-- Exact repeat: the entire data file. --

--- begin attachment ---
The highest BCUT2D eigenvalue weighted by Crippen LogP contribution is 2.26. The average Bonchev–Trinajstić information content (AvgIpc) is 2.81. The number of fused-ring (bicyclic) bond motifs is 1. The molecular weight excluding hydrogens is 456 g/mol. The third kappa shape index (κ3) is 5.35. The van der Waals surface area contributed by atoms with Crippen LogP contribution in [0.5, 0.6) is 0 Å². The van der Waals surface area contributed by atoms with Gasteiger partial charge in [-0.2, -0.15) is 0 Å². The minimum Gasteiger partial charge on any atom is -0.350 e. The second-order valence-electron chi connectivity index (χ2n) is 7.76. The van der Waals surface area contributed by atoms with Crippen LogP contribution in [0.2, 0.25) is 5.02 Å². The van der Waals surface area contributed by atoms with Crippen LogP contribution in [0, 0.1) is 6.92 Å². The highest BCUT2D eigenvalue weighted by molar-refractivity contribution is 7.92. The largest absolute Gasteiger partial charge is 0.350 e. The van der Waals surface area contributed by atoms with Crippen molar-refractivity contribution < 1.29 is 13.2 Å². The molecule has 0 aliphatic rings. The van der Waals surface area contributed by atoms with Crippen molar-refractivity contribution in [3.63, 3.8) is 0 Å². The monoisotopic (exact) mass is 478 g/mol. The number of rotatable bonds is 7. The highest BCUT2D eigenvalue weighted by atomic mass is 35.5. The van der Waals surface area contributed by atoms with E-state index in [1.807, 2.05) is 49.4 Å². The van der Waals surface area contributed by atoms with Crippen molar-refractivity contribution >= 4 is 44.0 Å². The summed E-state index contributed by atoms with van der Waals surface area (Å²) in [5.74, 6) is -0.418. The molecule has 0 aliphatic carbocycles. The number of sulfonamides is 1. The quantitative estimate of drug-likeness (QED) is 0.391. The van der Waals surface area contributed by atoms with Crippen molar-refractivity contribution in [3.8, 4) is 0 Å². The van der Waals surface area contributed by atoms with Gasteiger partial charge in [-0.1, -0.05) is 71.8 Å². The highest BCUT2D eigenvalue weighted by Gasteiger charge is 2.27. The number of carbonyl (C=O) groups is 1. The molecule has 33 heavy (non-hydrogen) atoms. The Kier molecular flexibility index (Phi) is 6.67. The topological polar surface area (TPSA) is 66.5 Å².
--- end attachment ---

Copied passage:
The highest BCUT2D eigenvalue weighted by Crippen LogP contribution is 2.26. The average Bonchev–Trinajstić information content (AvgIpc) is 2.81. The number of fused-ring (bicyclic) bond motifs is 1. The molecular weight excluding hydrogens is 456 g/mol. The third kappa shape index (κ3) is 5.35. The van der Waals surface area contributed by atoms with Crippen LogP contribution in [0.5, 0.6) is 0 Å². The van der Waals surface area contributed by atoms with Gasteiger partial charge in [-0.2, -0.15) is 0 Å². The minimum Gasteiger partial charge on any atom is -0.350 e. The second-order valence-electron chi connectivity index (χ2n) is 7.76. The van der Waals surface area contributed by atoms with Crippen LogP contribution in [0.2, 0.25) is 5.02 Å². The van der Waals surface area contributed by atoms with Crippen LogP contribution in [0, 0.1) is 6.92 Å². The highest BCUT2D eigenvalue weighted by molar-refractivity contribution is 7.92. The largest absolute Gasteiger partial charge is 0.350 e. The van der Waals surface area contributed by atoms with Crippen molar-refractivity contribution < 1.29 is 13.2 Å². The molecule has 0 aliphatic rings. The van der Waals surface area contributed by atoms with Crippen molar-refractivity contribution in [3.63, 3.8) is 0 Å². The monoisotopic (exact) mass is 478 g/mol. The number of rotatable bonds is 7. The highest BCUT2D eigenvalue weighted by atomic mass is 35.5. The van der Waals surface area contributed by atoms with E-state index in [1.807, 2.05) is 49.4 Å². The van der Waals surface area contributed by atoms with Crippen molar-refractivity contribution >= 4 is 44.0 Å². The summed E-state index contributed by atoms with van der Waals surface area (Å²) in [5.74, 6) is -0.418. The molecule has 0 aliphatic carbocycles. The number of sulfonamides is 1. The quantitative estimate of drug-likeness (QED) is 0.391. The van der Waals surface area contributed by atoms with Crippen molar-refractivity contribution in [3.8, 4) is 0 Å². The van der Waals surface area contributed by atoms with Gasteiger partial charge in [-0.1, -0.05) is 71.8 Å². The highest BCUT2D eigenvalue weighted by Gasteiger charge is 2.27. The number of carbonyl (C=O) groups is 1. The molecule has 33 heavy (non-hydrogen) atoms. The Kier molecular flexibility index (Phi) is 6.67. The topological polar surface area (TPSA) is 66.5 Å².